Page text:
Martin Buber liked to tell the story of a grandfather who was paralyzed. One day one of the man’s grandchildren asked him to tell about an incident in the life of his teacher, the great Baal Shem. So the grandfather began telling how Baal SHem, when he was at prayer, used to leap about and dance. The more into the story the old man got, the more he became Baal Shem until he stood up from his wheelchair and, to show how the master had done it, began leaping and dancing. From that moement the grandfather was cured.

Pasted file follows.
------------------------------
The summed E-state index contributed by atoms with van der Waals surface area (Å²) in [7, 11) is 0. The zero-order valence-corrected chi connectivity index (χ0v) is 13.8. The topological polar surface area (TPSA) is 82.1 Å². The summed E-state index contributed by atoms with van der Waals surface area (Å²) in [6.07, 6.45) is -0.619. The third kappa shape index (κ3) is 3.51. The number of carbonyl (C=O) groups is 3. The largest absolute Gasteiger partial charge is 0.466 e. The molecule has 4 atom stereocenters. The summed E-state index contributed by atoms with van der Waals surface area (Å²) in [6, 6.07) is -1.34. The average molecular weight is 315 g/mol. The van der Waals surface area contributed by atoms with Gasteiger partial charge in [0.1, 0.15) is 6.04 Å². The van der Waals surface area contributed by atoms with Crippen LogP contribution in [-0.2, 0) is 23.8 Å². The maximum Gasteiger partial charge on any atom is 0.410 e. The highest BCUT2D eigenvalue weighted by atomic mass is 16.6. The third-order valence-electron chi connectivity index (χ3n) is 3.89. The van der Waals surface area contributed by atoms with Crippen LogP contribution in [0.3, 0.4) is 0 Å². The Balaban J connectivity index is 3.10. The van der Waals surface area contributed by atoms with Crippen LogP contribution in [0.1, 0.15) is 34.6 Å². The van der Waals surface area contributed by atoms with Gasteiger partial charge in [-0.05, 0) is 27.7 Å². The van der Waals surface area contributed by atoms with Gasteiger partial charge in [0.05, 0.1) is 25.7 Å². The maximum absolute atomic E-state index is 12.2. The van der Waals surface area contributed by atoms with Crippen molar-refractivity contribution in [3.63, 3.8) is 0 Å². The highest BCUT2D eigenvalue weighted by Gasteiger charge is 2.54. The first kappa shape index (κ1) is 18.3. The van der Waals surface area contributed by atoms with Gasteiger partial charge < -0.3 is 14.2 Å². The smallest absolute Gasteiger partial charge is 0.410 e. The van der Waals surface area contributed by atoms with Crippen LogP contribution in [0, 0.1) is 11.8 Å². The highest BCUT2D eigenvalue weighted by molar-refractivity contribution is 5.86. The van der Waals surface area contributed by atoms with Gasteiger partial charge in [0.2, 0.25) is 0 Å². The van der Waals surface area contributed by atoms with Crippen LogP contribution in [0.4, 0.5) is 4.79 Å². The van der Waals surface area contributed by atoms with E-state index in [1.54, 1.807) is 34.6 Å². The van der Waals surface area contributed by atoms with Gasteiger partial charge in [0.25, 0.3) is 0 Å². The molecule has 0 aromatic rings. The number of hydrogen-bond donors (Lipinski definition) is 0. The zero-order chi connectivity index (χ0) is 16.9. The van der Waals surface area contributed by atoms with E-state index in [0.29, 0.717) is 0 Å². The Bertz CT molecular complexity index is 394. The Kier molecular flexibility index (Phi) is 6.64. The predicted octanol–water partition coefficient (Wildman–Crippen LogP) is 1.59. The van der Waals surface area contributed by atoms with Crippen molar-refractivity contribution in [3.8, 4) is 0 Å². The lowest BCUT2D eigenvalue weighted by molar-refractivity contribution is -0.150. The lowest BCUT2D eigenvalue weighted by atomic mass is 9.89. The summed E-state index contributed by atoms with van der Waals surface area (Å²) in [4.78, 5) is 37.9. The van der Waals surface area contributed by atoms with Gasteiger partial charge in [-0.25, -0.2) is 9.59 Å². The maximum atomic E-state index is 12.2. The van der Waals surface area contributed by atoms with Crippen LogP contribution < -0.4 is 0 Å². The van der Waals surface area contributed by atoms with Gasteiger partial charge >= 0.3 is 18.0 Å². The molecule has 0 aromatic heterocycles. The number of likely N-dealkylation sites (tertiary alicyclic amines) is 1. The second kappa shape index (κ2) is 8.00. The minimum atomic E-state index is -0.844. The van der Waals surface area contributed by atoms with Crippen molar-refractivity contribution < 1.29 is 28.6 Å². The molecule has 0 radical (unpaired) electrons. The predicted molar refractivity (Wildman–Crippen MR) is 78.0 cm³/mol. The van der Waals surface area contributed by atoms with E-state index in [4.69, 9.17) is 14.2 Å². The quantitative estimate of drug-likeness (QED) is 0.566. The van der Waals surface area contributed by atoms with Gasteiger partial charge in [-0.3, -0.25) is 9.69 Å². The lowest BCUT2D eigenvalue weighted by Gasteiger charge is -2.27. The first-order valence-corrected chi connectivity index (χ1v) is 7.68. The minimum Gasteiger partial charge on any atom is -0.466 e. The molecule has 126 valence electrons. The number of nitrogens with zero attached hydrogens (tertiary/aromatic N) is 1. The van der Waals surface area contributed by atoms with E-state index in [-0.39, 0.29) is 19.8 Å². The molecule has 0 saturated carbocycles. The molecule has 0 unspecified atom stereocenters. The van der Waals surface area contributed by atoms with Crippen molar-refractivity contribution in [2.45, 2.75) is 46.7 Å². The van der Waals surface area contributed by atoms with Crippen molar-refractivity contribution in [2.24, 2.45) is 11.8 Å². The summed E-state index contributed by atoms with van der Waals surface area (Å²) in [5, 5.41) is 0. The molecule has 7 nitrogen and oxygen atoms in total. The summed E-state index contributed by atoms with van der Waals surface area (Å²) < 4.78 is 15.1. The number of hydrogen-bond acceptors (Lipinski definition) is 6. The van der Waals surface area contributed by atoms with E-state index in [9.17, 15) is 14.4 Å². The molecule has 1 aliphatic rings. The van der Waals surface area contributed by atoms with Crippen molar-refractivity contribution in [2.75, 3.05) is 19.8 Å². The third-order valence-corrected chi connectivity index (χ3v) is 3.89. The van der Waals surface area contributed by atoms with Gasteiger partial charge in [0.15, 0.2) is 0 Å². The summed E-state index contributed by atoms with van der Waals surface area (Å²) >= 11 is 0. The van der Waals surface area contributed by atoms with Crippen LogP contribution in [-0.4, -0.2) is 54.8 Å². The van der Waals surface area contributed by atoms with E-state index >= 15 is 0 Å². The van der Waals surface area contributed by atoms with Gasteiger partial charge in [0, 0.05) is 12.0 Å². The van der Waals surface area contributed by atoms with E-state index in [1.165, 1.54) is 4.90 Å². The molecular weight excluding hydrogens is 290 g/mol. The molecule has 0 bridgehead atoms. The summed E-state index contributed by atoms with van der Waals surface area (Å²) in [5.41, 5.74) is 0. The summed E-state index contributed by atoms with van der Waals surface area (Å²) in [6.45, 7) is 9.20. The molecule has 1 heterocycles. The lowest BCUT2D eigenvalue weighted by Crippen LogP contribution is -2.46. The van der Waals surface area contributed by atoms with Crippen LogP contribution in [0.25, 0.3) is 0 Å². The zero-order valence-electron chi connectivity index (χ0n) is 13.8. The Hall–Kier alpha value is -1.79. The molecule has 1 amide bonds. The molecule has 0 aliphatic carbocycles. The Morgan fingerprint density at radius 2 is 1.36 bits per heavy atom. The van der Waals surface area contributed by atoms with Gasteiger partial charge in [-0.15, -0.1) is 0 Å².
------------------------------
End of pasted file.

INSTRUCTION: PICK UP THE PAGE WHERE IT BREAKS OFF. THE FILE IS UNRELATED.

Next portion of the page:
Buber went on to say: “That’s the way to tell as story.” You become what you tell.
Martin Buber, in the preface to his Tales af the Hasidim: The Early Masters as quoted in Leonard Sweet, Out of the Question… Into the Mystery, p.84.
As Len Sweet illustrates so well in the chapter just cited, it’s so vitally important to ingest entire stories from the Bible, and not just memory verses. Lesson for those of us old enough to remember them fondly, never underestimate the value of the flannelgraph.